The transformation of Lumwana from a marginal copper asset into a world-class operation demonstrates the commitment of Barrick Gold Corporation to expanding its copper holdings in Africa and globally, president and chief executive Mark Bristow said today.
Speaking at a media briefing at the mine, Bristow said since 2019 Lumwana’s fortunes had been turned around completely. Its life has been extended and it has been built into a profitable business, with significant growth opportunities. A solid year to date performance has kept it on track to achieve its annual production guidance.
Now one of Zambia’s largest copper producers, it employs more than 4,400 people, 99.3% of them Zambian nationals. It has an exceptional safety record, with no fatalities since 2016 and a lost time injury frequency rate of less than 1.0% over the past 10 years1.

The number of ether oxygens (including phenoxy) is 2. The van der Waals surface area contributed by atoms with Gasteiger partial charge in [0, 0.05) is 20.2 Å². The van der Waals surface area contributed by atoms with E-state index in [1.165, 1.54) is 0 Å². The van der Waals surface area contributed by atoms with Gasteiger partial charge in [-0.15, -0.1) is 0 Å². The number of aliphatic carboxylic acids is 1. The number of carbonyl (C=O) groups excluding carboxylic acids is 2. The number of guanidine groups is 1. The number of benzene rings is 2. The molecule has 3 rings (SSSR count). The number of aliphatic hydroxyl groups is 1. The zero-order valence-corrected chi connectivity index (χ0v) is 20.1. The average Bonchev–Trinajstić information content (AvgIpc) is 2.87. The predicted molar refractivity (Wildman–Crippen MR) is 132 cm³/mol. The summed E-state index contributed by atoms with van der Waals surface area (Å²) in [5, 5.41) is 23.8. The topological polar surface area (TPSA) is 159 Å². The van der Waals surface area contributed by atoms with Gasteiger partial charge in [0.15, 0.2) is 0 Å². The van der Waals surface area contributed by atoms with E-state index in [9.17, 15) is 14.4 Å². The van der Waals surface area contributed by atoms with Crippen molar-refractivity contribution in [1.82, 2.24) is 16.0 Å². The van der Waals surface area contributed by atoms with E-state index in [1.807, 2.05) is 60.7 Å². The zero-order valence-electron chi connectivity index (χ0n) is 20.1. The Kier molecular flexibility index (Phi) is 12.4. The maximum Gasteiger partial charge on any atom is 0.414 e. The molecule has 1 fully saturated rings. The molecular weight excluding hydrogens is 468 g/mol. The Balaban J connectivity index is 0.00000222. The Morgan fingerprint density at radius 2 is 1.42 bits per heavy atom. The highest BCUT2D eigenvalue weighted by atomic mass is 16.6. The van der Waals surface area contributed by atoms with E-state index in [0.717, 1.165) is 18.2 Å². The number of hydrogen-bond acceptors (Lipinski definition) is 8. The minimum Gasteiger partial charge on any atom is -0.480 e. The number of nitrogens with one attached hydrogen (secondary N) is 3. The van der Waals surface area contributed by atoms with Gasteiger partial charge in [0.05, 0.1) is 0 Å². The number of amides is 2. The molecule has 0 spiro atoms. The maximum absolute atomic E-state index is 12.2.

“As a lower-grade mine, Lumwana is volume-driven and there is a strong focus on driving down operational costs by achieving efficiencies through scaled operations. This year’s production has already benefited from the improved runtimes provided by a new fleet of trucks and shovels. The planned upgrade of the conveyor system will secure steady ore delivery to the plant, boosting throughput and production next year,” Bristow said.
“Promising drill results at the Lubwe satellite target are increasing our confidence that we will be able to develop a super pit and still keep producing at today’s rates and more. Should the super pit prove viable, it will substantially extend the mine’s life with a two year pre-feasibility study scheduled to commence in 2023. In addition to Lubwe, the assessment of the Kamaranda and Kababisa prospects is ongoing with drill programmes planned for the fourth quarter and potential to add additional satellites. It’s worth noting that the government’s new mineral royalty tax regime, scheduled to come into effect in January next year, will unlock additional free cash flow for Barrick, allowing us to reinvest in Lumwana.”